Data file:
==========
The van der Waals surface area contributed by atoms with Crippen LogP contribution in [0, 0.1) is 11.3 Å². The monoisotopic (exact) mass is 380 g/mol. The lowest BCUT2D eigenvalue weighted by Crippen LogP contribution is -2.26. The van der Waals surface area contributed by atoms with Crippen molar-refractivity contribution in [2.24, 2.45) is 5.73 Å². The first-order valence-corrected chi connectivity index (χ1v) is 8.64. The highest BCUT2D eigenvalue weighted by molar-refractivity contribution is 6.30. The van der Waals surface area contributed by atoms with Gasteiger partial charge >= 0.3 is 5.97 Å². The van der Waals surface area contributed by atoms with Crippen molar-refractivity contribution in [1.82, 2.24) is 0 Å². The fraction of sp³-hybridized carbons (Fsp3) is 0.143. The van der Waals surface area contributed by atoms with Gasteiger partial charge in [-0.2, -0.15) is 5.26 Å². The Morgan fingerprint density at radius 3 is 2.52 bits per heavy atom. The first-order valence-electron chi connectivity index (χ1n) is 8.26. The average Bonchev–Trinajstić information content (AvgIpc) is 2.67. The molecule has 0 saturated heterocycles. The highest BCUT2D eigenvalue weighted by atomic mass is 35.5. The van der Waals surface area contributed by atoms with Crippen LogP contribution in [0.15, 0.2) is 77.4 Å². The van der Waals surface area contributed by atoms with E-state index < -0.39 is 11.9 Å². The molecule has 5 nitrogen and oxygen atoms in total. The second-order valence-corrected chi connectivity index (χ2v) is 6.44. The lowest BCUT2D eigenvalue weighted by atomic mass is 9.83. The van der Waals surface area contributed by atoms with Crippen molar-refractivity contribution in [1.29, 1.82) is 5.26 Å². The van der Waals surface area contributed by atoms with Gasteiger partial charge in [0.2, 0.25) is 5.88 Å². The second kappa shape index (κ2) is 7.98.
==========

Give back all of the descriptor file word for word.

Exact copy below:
The van der Waals surface area contributed by atoms with Crippen LogP contribution in [0, 0.1) is 11.3 Å². The monoisotopic (exact) mass is 380 g/mol. The lowest BCUT2D eigenvalue weighted by Crippen LogP contribution is -2.26. The van der Waals surface area contributed by atoms with Crippen molar-refractivity contribution in [2.24, 2.45) is 5.73 Å². The first-order valence-corrected chi connectivity index (χ1v) is 8.64. The highest BCUT2D eigenvalue weighted by molar-refractivity contribution is 6.30. The van der Waals surface area contributed by atoms with Gasteiger partial charge >= 0.3 is 5.97 Å². The van der Waals surface area contributed by atoms with Crippen molar-refractivity contribution in [1.82, 2.24) is 0 Å². The fraction of sp³-hybridized carbons (Fsp3) is 0.143. The van der Waals surface area contributed by atoms with Gasteiger partial charge in [-0.2, -0.15) is 5.26 Å². The Morgan fingerprint density at radius 3 is 2.52 bits per heavy atom. The first-order valence-electron chi connectivity index (χ1n) is 8.26. The average Bonchev–Trinajstić information content (AvgIpc) is 2.67. The molecule has 0 saturated heterocycles. The highest BCUT2D eigenvalue weighted by atomic mass is 35.5. The van der Waals surface area contributed by atoms with Crippen LogP contribution in [0.15, 0.2) is 77.4 Å². The van der Waals surface area contributed by atoms with E-state index < -0.39 is 11.9 Å². The molecule has 5 nitrogen and oxygen atoms in total. The second-order valence-corrected chi connectivity index (χ2v) is 6.44. The lowest BCUT2D eigenvalue weighted by atomic mass is 9.83. The van der Waals surface area contributed by atoms with Crippen molar-refractivity contribution in [1.29, 1.82) is 5.26 Å². The van der Waals surface area contributed by atoms with Gasteiger partial charge in [0.2, 0.25) is 5.88 Å². The second kappa shape index (κ2) is 7.98.